Described as a “jack-of-all-trades” by his track coaches, he runs the 100-meter dash, does the long jump, high jump, throws the discus and fills in on sprint relays when needed making him a “jake-of-all-trades” for New London. He picked up the discus jumping events in middle school, but had to drop the throws once he started high school and made baseball a primary sport. Picking it back up this season, Molnar has already recorded a throw of 109-feet. But his best events are the 100 and long jump. His life-time personal record in the long jump is 20-fee-4 and 11.2 seconds in the 100-meter dash. He will put his talents up against the best at the Mansfield Mehock Relays this weekend.
“Track and field isn't an easy sport,” Ebinger said. “We always say you get out of it what you put into it. Jacob's work ethic is evident of that this year. He is jumping and throwing farther, and running faster than he ever has. He is an encouragement as well as a calm presence to his teammates. And he also brings great music to the weight room.”
Molnar works with three different coaches on a daily basis at track practice.
“Jacob has always treated his coaches with respect,” Ebinger said. “In track and field, there is no hiding. Athletes have to be willing to go out there in front of a lot of people and perform as individuals. Jacob thrives in that kind of environment. He also is very coachable. After his long jumps, we review the tapes and critique his technique, talk about adjustments, and he always listens. I've never heard a complaint from Jacob and we can always count on him to do his best.”
On the baseball field, Molnar uses his natural ability to help the Wildcats in any way possible. During games he can make it, he is used primarily as a pinch runner, and with a 100 time of 11.2 seconds, it is easy to see why. New London baseball coach Tony Hamilton knows a difference in a game could be getting that stolen base or scoring from second on a single, and Molnar is his guy.
“Jake was hurt last year for most of the season so we used him a lot as a pinch runner,” Hamilton said. “When he came to me, I told him his best sport would probably be track for the spring. I welcomed him to come play whenever he can and he helps us a lot on the bases. Every game he gets in, steals a base and scores runs.
“He is a very unselfish person. He is more than willing to accept his role. He doesn’t have to do that. He doesn’t have to show up to every game and only get in to run for us. But he does, and that says a lot about the kid. And he is a great luxury to have.”
Molnar was the starting running back for the Wildcats’ football team this season that went 3-7 on the season. He was the team’s leading rusher and filled in at quarterback at various points of the season.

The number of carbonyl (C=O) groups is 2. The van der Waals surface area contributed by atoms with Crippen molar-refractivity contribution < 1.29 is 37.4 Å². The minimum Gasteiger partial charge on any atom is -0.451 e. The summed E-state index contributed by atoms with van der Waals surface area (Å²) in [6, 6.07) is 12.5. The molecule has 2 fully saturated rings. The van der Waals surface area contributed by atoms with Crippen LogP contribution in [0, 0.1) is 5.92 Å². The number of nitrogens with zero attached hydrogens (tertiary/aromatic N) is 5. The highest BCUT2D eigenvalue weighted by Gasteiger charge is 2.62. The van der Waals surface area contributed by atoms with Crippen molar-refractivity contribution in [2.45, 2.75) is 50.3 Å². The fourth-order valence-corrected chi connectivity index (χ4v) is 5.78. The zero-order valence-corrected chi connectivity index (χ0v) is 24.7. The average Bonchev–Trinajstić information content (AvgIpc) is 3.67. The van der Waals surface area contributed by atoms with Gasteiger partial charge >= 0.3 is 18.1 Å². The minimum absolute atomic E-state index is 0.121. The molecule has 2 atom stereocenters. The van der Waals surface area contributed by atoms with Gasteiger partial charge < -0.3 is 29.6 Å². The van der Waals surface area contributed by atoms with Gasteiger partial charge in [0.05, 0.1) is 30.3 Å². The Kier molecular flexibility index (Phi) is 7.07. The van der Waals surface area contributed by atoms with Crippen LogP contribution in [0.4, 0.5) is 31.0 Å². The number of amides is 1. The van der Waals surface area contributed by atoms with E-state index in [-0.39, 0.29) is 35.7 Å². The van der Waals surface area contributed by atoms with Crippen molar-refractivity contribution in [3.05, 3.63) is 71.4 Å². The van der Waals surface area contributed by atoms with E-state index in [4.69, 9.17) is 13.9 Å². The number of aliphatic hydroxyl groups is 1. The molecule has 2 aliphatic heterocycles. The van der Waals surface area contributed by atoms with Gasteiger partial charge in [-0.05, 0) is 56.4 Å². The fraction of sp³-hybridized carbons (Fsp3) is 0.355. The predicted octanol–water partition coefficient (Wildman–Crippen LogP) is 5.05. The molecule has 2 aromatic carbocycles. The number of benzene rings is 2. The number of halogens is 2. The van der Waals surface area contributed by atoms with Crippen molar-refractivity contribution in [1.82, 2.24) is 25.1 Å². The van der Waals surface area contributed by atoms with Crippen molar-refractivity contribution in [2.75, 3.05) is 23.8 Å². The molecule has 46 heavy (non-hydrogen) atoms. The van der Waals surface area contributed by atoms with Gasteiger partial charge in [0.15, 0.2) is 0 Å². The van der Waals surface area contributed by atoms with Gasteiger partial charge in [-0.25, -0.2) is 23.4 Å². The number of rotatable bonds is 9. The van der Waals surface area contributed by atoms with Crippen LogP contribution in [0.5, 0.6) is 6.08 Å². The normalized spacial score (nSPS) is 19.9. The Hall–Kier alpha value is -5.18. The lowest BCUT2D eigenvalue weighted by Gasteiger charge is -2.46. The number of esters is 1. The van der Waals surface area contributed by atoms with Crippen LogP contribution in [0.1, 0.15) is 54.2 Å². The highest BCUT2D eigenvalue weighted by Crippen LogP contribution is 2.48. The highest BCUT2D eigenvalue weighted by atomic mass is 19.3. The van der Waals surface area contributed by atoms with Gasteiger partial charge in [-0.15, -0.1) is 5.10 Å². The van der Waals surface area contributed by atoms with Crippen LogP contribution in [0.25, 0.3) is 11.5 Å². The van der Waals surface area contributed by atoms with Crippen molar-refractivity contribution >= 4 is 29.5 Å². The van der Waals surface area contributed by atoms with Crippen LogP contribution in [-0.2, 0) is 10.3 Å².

New London football coach Brad Pickens, who coached Molnar since his sophomore season, saw a special individual when he saw No. 2 suit up. He has credited him and a few other players with the change in culture in the New London football program and notices the entire community showing a great deal of respect to the youngster.
“Jacob is a behind-the-scenes leader,” Pickens said. “A servant leader. There was no job too small nor a task beneath him, he was willing to do whatever his team needed. I often found him filling the water bottles before practice, getting equipment packed up for a game and made sure the field was clean up before he would leave. I never before have had to tell a player to focus on himself a little more until Jacob. He was someone that our team would rally behind. If Jacob showed belief, so did our team. If Jacob demanded more, the team demanded more. If he spoke, everyone listened.”
All of Molnar’s success didn’t surprise Pickens.
“Jacob's success comes from a variety of skills and characteristics,” Pickens said. “He is a mature young man that keeps his composure in all situations. He is a responsible student, athlete, brother and son. I am looking forward to seeing what Jacob will be able to accomplish in his future.”
Molnar is expecting to continue his football career at Ashland University.
“Football is my favorite sport,” Molnar said. “It has always been since I started playing in fourth grade. It's something that I've always had fun doing and a lot of it came very naturally for me. I actually started running track simply because I knew it would get me in better shape for the upcoming football season.”